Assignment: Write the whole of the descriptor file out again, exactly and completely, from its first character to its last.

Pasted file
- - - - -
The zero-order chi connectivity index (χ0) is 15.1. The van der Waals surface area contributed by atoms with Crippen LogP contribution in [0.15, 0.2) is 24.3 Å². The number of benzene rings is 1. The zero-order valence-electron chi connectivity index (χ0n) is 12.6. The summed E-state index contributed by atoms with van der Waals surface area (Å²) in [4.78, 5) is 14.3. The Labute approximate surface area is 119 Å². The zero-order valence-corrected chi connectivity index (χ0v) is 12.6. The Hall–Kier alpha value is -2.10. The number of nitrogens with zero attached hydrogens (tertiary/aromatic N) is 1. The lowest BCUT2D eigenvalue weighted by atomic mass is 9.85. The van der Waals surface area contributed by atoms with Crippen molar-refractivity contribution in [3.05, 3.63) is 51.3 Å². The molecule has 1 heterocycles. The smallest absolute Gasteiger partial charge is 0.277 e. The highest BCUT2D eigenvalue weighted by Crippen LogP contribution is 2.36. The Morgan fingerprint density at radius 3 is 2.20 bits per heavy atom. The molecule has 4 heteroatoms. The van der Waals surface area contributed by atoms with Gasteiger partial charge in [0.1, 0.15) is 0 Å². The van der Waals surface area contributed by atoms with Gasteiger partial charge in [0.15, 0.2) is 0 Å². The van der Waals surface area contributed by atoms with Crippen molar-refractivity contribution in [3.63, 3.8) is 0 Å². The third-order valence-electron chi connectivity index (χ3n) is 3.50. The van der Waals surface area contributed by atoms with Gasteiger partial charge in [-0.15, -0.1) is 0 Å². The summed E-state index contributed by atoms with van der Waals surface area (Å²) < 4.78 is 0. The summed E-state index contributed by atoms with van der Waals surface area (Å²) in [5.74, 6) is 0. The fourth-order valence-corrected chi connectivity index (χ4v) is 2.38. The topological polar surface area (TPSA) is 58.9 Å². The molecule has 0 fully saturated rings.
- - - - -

The zero-order chi connectivity index (χ0) is 15.1. The van der Waals surface area contributed by atoms with Crippen LogP contribution in [0.15, 0.2) is 24.3 Å². The number of benzene rings is 1. The zero-order valence-electron chi connectivity index (χ0n) is 12.6. The summed E-state index contributed by atoms with van der Waals surface area (Å²) in [4.78, 5) is 14.3. The Labute approximate surface area is 119 Å². The zero-order valence-corrected chi connectivity index (χ0v) is 12.6. The Hall–Kier alpha value is -2.10. The number of nitrogens with zero attached hydrogens (tertiary/aromatic N) is 1. The lowest BCUT2D eigenvalue weighted by atomic mass is 9.85. The van der Waals surface area contributed by atoms with Crippen molar-refractivity contribution in [3.05, 3.63) is 51.3 Å². The molecule has 1 heterocycles. The smallest absolute Gasteiger partial charge is 0.277 e. The highest BCUT2D eigenvalue weighted by Crippen LogP contribution is 2.36. The Morgan fingerprint density at radius 3 is 2.20 bits per heavy atom. The molecule has 4 heteroatoms. The van der Waals surface area contributed by atoms with Gasteiger partial charge in [0.1, 0.15) is 0 Å². The van der Waals surface area contributed by atoms with Gasteiger partial charge in [0.15, 0.2) is 0 Å². The van der Waals surface area contributed by atoms with Crippen molar-refractivity contribution in [3.63, 3.8) is 0 Å². The third-order valence-electron chi connectivity index (χ3n) is 3.50. The van der Waals surface area contributed by atoms with Gasteiger partial charge in [-0.15, -0.1) is 0 Å². The summed E-state index contributed by atoms with van der Waals surface area (Å²) < 4.78 is 0. The summed E-state index contributed by atoms with van der Waals surface area (Å²) in [5.74, 6) is 0. The fourth-order valence-corrected chi connectivity index (χ4v) is 2.38. The topological polar surface area (TPSA) is 58.9 Å². The molecule has 0 fully saturated rings.